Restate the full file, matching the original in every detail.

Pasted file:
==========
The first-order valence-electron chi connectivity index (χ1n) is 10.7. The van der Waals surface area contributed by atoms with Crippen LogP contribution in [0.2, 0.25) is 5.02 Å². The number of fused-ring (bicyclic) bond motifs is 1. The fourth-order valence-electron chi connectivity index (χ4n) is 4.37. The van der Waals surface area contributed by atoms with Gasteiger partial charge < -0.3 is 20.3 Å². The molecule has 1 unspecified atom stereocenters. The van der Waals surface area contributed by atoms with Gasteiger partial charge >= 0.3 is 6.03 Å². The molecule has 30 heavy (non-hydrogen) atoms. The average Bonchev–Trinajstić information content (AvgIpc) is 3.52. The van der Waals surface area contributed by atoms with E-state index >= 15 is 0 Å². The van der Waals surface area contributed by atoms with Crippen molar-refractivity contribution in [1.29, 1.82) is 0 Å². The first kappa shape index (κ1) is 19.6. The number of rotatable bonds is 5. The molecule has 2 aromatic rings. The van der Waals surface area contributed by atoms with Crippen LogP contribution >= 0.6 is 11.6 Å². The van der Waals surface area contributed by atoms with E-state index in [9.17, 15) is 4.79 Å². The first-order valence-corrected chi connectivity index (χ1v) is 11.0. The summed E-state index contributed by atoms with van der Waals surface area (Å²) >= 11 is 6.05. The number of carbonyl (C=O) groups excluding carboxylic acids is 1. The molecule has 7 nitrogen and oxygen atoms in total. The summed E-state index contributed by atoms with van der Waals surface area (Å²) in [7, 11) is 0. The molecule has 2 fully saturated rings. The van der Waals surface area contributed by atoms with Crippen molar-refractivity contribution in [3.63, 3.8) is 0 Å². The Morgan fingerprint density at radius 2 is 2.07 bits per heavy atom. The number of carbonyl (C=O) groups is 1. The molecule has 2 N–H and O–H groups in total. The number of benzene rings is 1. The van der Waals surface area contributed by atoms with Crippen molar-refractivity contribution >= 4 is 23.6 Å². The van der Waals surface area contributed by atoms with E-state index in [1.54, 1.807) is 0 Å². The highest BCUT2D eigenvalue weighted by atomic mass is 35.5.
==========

The first-order valence-electron chi connectivity index (χ1n) is 10.7. The van der Waals surface area contributed by atoms with Crippen LogP contribution in [0.2, 0.25) is 5.02 Å². The number of fused-ring (bicyclic) bond motifs is 1. The fourth-order valence-electron chi connectivity index (χ4n) is 4.37. The van der Waals surface area contributed by atoms with Gasteiger partial charge < -0.3 is 20.3 Å². The molecule has 1 unspecified atom stereocenters. The van der Waals surface area contributed by atoms with Gasteiger partial charge >= 0.3 is 6.03 Å². The molecule has 30 heavy (non-hydrogen) atoms. The average Bonchev–Trinajstić information content (AvgIpc) is 3.52. The van der Waals surface area contributed by atoms with E-state index >= 15 is 0 Å². The van der Waals surface area contributed by atoms with Crippen molar-refractivity contribution in [1.29, 1.82) is 0 Å². The first kappa shape index (κ1) is 19.6. The number of rotatable bonds is 5. The molecule has 2 aromatic rings. The van der Waals surface area contributed by atoms with Crippen LogP contribution >= 0.6 is 11.6 Å². The van der Waals surface area contributed by atoms with E-state index in [9.17, 15) is 4.79 Å². The first-order valence-corrected chi connectivity index (χ1v) is 11.0. The summed E-state index contributed by atoms with van der Waals surface area (Å²) >= 11 is 6.05. The number of carbonyl (C=O) groups excluding carboxylic acids is 1. The molecule has 7 nitrogen and oxygen atoms in total. The summed E-state index contributed by atoms with van der Waals surface area (Å²) in [7, 11) is 0. The molecule has 2 fully saturated rings. The van der Waals surface area contributed by atoms with Crippen molar-refractivity contribution in [3.63, 3.8) is 0 Å². The Morgan fingerprint density at radius 2 is 2.07 bits per heavy atom. The number of carbonyl (C=O) groups is 1. The molecule has 2 N–H and O–H groups in total. The number of benzene rings is 1. The van der Waals surface area contributed by atoms with Crippen molar-refractivity contribution >= 4 is 23.6 Å². The van der Waals surface area contributed by atoms with E-state index in [1.54, 1.807) is 0 Å². The highest BCUT2D eigenvalue weighted by atomic mass is 35.5.